Breaking Bad Habits

Last month I wrote about doing versus stagnating and a topic within that category that I got a lot of questions and comments on was How to Break Bad Habits.

Like the thumbnail image (that may or may not have inspired you to click on this blog post - I know that pup is SO cute) I have bad habits… letting my dog, and my fav snacks in bed isn’t the only one!

Let’s start here:

To Change Your Life, Change Your Habits.

Okay, great. I know, I know, I need too, but how?

“ A habit cannot be tossed out the window; it must be coaxed down the stairs one step at a time.” Mark Twain

Wow, great, so it is going to be hard? And a lot of work? Awesome (insert wink here).

Bad habits are easier to abandon today than tomorrow. Proverb

Ok, so I better get my behind in gear. Help?

First, let me say this. I have worked through some pretty gnarly habits. And I have read, heard about, and even personally watched others combat habits that were strong, determined and deep. So, repeat after me: IF THEY CAN DO IT, SO CAN I!

Habits shape our everyday activities, and how we feel about ourselves. They can make or break you. Have you ever made a New Year’s resolution? It is similar to breaking a habit. You have a goal in mind, you prepare the needed tools to help. and then you make efforts. So, why do most attempts at breaking a habit fail? And why do most New Year’s resolutions?

Two things: Willpower and Strength.

As willpower and strength to stay away from temptations decrease, motivation generally decreases. Leaving you vulnerable to sinking back into past habits or forgetting about goals.

For example, someone who wants to begin eating healthier. The first day you are excited, the second day determined… what happens on day three or four if someone offers you a donut? Can you have JUST one? Will ONE hurt when you’ve been doing SO good? All it takes is that one veer. Then you open yourself up to maybe a snack later, or a dessert after dinner. You justify saying as long as I am eating more vegetables or fruits at other times, these indiscretions are ok.

BUT — and hear me— because this isn’t fun but its the truth and as Lizzo says… THE TRUTH HURTS.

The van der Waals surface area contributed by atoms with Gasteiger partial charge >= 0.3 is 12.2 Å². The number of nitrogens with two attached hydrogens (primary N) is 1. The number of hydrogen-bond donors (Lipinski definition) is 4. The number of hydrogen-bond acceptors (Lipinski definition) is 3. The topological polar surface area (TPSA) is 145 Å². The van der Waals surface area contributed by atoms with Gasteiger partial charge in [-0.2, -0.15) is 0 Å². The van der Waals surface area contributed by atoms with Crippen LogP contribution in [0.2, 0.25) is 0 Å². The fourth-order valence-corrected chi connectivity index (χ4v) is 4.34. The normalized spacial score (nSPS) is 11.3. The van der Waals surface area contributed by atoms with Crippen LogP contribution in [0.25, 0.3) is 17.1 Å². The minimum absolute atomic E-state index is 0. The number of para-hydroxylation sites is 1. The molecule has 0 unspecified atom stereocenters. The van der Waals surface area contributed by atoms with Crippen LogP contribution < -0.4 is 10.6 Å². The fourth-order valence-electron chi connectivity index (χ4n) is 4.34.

Achieving goals and forming new habits don’t work this way.

Giving in is too easy when you are comfortable, or can make yourself comfortable. When you decide your goal is unreachable, or that where you are is “good enough” you are in essence giving up. Finding satisfaction with your progress is great, and a good motivator, finding you are satisfied with where you are at before reaching your goal is not.

Most likely, you are not quitting because your goal was too lofty, or unattainable, but merely because you have not set the right steps to get to that goal. Breaking bad habits takes LONGER than creating a new one, but in the process of a new habit you are breaking the bad. So, try setting a goal, following the steps below to break bad habits while forming positive new ones. And then feel reeeeeeeeal good about yourself mmmkay?

  1. Take Small Steps/Actions to Setting Patterns

    A new pattern won’t form right away. It takes time for patterns or actions to become a habit. Set small goals, track our progress and utilize that progress to increase your motivation to bite off larger goals.

  2. Stay Away From Temptations that Help Feed Your Addiction or Bad Habits

    This is actually easier than you think. You are only hurting yourself, and your ability to create new habits/break old ones when you place yourself in the same old spots where triggers are. Avoid people, and places, or things that influence you to do things you are trying to avoid. Out of sight, out of mind.

  3. Replace Your Old Habits with Like Minded New Ones

    If you leave yourself only the option to continue with your old habit, or stay level you may slide backwards. Give yourself a new replacement. You will have a better chance at picking to act upon the new habit and forming a positive since it pushes you to an elevated level. Make the new habit rewarding, enjoyable and you won’t be tempted to go back to your old routines.

  4. Feel Pride

    Feeling healthy pride in your desires and actions to improve yourself is a big help in breaking bad habits. Love yourself. Forgive yourself. And then love yourself again. Want better for yourself. If you are tempted ask yourself “Will this better me? Is this what I want in the long run?”. Take enough pride in creating the life of your dreams that you feel a responsibility to stop yourself from doing damage to your present and future. Remember that you are solely responsible for your actions and the consequences that come from them. Remind yourself what has come to your from you past choices, do you want to relieve that over again? Take control of your body, mind, future and start somewhere. Start today. And continue.